It was one of those blue sky days with occasional clouds scudding across the sky, the sea twinkling and the wind light and balmy when we had the pleasure of visiting Shaun from Goat Island Dairy. He farms and milks his goats at Purakanui.
Little do the goats know how lucky they are to be living in such a gorgeous place. Though they did seem very happy and affectionate so maybe they are appreciative. Shaun has a herd of about 300 goats and milks 80 – 100 of them on a daily basis. Goats can live on lesser quality land than other livestock plus they leave far less impact on the environment than their bovine counterparts. The girl baby goats are kept for replacing older goats and the boys all get castrated and given to good homes.
Goat’s milk is creamy, A2 , easily digested and non-goat tasting! It really is delicious. Farming goats is never dull. They are curious, entertaining, in your face and these ones all have names!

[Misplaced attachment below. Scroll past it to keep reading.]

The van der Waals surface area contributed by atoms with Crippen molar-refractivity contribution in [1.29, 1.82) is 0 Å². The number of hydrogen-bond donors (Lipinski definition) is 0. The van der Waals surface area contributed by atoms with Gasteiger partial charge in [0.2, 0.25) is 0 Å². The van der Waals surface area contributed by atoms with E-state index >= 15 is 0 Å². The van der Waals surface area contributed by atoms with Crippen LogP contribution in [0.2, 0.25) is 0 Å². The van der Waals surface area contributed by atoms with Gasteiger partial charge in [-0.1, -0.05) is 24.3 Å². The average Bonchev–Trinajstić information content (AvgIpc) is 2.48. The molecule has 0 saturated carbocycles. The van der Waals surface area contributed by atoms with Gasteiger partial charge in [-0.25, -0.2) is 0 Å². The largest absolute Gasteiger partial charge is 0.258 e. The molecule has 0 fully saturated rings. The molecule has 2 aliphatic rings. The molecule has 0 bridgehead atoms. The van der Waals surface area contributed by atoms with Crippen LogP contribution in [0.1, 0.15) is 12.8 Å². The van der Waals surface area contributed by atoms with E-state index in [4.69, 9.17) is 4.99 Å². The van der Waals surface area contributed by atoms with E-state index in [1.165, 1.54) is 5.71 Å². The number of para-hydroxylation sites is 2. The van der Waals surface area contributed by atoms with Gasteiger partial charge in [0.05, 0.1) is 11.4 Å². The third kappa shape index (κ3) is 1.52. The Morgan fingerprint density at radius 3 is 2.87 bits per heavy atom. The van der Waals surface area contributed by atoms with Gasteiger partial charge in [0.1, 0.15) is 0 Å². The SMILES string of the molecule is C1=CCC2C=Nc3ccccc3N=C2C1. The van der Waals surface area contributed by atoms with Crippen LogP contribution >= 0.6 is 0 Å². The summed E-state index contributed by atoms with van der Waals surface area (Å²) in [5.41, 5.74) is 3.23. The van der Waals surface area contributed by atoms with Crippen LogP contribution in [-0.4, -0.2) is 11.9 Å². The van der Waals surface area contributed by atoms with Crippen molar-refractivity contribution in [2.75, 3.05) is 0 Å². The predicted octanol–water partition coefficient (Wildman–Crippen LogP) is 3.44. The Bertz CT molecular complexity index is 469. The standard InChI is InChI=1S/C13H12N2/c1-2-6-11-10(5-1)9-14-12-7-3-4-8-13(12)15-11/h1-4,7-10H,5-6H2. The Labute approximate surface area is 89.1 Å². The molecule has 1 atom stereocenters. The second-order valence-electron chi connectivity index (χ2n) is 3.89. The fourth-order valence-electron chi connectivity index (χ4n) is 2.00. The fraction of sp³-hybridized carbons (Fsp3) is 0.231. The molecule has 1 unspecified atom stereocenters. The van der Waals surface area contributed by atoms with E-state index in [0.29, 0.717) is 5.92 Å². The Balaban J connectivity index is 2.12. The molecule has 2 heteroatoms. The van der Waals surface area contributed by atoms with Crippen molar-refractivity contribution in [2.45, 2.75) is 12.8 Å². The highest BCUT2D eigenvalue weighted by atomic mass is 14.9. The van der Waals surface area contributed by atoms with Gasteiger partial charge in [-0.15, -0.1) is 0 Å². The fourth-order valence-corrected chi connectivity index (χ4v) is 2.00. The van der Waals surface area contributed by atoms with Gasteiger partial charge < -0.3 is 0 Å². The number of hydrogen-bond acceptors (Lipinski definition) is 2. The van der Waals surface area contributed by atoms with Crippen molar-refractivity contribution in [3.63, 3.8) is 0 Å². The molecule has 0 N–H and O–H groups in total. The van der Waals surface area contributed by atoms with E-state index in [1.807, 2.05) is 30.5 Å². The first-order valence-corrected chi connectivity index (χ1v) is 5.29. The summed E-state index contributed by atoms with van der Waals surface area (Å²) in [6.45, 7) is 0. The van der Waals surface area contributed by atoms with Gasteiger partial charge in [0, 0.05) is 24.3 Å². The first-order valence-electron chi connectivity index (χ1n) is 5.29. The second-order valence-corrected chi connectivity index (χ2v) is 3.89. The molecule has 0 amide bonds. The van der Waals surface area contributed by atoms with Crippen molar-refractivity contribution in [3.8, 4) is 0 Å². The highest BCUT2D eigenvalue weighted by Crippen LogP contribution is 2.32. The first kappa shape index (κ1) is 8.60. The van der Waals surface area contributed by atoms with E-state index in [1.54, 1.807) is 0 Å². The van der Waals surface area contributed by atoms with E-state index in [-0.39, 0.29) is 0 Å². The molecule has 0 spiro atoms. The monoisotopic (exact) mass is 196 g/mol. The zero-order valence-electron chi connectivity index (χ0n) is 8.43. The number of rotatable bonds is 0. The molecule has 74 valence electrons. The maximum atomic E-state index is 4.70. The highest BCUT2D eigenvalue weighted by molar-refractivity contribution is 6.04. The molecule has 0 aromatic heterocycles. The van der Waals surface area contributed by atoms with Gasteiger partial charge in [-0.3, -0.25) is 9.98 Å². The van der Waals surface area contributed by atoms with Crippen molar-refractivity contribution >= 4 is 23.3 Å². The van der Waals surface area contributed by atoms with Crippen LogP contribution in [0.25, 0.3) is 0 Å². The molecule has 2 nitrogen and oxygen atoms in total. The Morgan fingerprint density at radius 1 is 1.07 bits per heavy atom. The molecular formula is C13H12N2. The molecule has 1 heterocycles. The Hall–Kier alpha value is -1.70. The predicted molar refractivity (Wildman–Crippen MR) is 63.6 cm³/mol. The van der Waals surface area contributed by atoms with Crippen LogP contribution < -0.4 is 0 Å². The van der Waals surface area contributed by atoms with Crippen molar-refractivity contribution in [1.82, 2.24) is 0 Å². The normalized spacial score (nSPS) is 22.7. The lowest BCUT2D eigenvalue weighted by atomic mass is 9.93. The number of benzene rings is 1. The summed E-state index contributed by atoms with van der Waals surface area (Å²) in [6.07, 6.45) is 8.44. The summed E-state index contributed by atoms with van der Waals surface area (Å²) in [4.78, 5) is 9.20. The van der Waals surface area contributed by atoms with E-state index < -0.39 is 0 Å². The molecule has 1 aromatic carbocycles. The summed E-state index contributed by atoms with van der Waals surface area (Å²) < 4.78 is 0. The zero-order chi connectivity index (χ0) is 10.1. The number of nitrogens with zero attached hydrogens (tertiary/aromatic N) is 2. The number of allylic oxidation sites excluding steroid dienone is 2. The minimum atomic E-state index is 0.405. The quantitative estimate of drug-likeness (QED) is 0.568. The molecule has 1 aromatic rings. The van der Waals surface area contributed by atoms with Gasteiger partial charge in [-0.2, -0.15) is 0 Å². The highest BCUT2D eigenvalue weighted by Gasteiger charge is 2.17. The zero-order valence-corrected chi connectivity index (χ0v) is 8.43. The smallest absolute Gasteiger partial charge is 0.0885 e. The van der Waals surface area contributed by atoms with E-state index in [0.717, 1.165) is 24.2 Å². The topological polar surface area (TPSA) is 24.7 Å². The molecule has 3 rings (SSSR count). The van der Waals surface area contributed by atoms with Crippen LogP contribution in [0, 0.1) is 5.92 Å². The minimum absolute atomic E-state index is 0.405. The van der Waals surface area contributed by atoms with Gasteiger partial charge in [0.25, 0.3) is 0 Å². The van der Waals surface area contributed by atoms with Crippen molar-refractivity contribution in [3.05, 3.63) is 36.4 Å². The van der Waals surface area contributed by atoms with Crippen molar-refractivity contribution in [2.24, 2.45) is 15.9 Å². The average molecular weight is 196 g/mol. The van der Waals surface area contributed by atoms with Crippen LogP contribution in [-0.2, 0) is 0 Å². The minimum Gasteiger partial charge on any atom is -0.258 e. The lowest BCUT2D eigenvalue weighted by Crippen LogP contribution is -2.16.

They are feed silage in the winter and only have fresh rain water. Shaun believes in traditional methods of farming, chemical free with animal welfare very important.
Back in the day small boutique (although they certainly weren’t called that then!) dairies dotted the hills around the peninsula. They milked cows and Cadburys bought up everything, not for town supply, to make chocolate. The dairy at Goat Island is one of those original dairies and has the first herringbone milking unit in the southern hemisphere. 10 goats are milked at a time and between them all produce 120 litres a day.
Shaun has proved to be a dab hand at making goats cheese. From the decadent, creamy delight of his soft, fresh goats’ cheese through to goudas that are currently ageing.